Kenya’s real estate market now favours low cost housing
21-06-2016 06:05:10 | by: Bob Koigi | hits: 3831 | Tags:

 Dwindling demand for Nairobi's high end residential properties, intensive retail and office construction, and continued roadblocks in developing the city's much needed low cost housing, ranging from Sh1m-Sh4m, are now requiring real estate investors and developers to identify niche opportunities in order to make returns, according to a joint real estate report recently released by investment bank Dyer & Blair and real estate specialists MML Developments.

The report comes shortly after Knight Frank's annual wealth report found that residential and commercial property now account for more than a third of the average ultra-high net worth individual’s (UHNWIs) investments, with 54 per cent of real estate agents questioned saying their clients had increased their allocation to property over the last 10 years, and 40 per cent expecting further increases.

With 30 per cent of ultra high net worth individuals in Africa likely to consider a property purchase in 2016, "the need for well informed investments with a favourable risk return balance in the real estate space is now paramount," said Linet Muriungi Head of Research, Dyer and Blair. In its first joint industry report with MML Developments, the investment bank today delivered a range and detail per sector that is new to Kenya's real estate analysis.

"The aim is to create an initial platform of reporting that is both comprehensive and detailed, as the basis for the ongoing creation of a ground breaking investor information service on real estate," said Mr James Hoddell, CEO of MML Developments.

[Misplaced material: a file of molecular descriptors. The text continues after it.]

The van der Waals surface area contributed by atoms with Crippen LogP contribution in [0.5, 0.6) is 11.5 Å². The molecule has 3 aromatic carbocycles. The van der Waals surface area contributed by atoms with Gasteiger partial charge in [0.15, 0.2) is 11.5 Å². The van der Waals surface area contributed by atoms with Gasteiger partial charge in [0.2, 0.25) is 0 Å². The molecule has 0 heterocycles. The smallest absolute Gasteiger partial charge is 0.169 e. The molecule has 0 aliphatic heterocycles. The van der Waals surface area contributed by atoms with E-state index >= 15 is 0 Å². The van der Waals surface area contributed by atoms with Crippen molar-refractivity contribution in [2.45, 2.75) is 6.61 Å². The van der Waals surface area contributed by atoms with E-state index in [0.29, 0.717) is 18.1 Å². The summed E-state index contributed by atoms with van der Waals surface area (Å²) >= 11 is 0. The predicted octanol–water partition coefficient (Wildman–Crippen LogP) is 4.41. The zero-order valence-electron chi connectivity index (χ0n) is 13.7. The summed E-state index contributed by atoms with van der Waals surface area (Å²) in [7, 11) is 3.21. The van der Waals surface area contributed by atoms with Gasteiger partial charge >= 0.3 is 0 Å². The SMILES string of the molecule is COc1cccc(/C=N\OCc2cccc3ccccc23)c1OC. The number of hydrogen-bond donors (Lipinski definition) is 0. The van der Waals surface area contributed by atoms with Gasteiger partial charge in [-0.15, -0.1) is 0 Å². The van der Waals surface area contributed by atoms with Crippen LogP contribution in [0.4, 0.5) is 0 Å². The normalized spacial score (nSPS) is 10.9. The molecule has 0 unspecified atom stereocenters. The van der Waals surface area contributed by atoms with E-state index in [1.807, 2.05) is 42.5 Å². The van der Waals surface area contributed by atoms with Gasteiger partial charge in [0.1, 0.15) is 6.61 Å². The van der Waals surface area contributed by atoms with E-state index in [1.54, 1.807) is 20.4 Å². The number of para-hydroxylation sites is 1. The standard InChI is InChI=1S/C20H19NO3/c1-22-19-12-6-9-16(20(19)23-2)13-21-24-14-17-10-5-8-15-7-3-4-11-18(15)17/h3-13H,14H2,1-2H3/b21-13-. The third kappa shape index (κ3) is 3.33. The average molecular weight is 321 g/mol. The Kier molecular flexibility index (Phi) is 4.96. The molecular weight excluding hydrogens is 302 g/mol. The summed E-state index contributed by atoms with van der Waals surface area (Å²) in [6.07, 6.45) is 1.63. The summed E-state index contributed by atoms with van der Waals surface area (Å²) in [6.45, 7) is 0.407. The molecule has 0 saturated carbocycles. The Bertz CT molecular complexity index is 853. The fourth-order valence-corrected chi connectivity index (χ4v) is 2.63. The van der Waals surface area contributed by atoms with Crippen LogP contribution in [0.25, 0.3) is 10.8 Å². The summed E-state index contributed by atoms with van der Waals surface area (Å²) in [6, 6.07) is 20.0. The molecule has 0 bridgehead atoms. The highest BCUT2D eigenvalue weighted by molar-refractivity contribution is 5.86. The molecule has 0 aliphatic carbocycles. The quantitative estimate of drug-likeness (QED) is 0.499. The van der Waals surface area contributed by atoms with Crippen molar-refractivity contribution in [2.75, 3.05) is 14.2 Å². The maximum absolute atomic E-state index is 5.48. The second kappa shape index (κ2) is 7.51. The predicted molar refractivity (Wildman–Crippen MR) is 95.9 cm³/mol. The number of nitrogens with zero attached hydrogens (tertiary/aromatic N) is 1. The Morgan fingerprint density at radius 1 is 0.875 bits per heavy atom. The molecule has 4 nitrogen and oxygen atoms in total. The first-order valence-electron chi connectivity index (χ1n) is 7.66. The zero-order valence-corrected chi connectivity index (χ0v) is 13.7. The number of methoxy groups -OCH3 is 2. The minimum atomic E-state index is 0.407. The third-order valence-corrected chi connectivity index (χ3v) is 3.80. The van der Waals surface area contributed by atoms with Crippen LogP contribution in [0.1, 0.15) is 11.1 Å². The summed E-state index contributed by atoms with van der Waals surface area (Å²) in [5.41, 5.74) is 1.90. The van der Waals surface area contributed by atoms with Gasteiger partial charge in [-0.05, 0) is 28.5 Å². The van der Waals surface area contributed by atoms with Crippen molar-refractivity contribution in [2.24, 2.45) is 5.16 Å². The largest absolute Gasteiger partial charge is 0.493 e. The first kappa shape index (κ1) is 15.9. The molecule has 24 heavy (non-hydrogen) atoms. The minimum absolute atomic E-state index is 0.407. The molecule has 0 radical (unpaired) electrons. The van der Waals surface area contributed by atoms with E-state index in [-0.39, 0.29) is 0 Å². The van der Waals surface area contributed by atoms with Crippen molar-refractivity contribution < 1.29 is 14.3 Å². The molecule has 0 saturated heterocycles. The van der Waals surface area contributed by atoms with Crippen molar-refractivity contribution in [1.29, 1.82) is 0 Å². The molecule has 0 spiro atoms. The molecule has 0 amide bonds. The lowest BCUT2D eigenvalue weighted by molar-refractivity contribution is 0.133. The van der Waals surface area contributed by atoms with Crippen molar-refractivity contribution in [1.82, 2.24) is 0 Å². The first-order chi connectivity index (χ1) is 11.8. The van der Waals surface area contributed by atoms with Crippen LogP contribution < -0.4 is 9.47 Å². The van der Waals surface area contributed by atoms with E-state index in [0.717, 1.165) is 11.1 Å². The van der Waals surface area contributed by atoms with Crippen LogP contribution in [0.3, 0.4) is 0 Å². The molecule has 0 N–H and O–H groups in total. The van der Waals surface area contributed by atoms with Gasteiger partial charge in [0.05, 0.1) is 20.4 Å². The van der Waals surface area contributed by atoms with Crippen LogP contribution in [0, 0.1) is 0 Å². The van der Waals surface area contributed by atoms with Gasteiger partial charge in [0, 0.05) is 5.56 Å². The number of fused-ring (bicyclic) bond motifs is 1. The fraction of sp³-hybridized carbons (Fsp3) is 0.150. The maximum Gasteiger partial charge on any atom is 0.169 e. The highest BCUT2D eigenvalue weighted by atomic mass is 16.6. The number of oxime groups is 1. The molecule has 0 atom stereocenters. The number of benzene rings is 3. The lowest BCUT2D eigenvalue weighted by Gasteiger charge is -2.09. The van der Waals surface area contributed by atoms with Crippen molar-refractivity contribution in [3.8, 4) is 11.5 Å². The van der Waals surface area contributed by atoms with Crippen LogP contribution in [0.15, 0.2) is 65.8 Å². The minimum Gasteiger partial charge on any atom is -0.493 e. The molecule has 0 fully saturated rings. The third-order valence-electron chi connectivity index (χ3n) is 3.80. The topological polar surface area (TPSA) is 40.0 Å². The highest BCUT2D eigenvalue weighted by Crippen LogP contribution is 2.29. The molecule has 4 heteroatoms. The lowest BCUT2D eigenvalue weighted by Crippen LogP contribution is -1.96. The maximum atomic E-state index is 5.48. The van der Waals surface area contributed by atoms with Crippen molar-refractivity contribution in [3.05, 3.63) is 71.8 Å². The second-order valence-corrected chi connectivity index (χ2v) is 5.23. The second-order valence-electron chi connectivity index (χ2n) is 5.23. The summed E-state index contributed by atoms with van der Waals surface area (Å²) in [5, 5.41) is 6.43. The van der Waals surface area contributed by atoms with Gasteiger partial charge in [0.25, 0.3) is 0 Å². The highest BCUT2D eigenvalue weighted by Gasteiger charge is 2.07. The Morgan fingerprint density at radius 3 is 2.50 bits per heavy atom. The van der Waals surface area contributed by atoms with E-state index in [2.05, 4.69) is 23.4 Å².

The report, which cites a fall in occupancy rates in high end residential rentals and higher levels of vacancy in Grade B office space, points to slackening demand in the last 18 months in the city's most wealthy suburbs, as diplomatic missions downsize or relocate, at the same time as aid budgets come under pressure, delivering additional administrative and staffing cuts.

"This has pushed back high end properties onto the market that had previously been let long term," said Mr Hoddell. "New and high quality homes are still selling and letting at higher speed, but this slackening in the market sees Grade B, older and lower quality detached houses and villas now experiencing some vacancies."

The report also noted that: “Nairobi has also seen unprecedented levels of new building in retail and office space, even as shopping malls have begun to report some falls in foot traffic and sales.”

"Against this backdrop, the opportunity in investment terms remains low cost housing, which has been out of reach for many self-funded developers based on prevailing interest rates of 15 per cent. For cash rich investors, not carrying financing costs, this property offers the potential of returns that exceed many competing investments," said Mr Hoddell.

In the low cost market, demand is highest for 2 and 3 bedroom end apartments, followed by 1 bedroom apartments, states the report. 

Kenya’s real estate market now favours low cost housing

Other areas which offer pockets of opportunity or development in the city are serviced apartments, directed substantially at foreign corporates seeking a toehold in the East African market, while limiting the costs of expensive hotel stays; and the industrial property market, as manufacturers turn increasingly towards import substitution and local sourcing, generating a need for local manufacturing and warehousing buildings.

"The key for cash investors is now the knowledgeable selection of distinctive real estate investments with a clear end market," concluded the report's partners.

www.dyerandblair.com

www.mmlea.com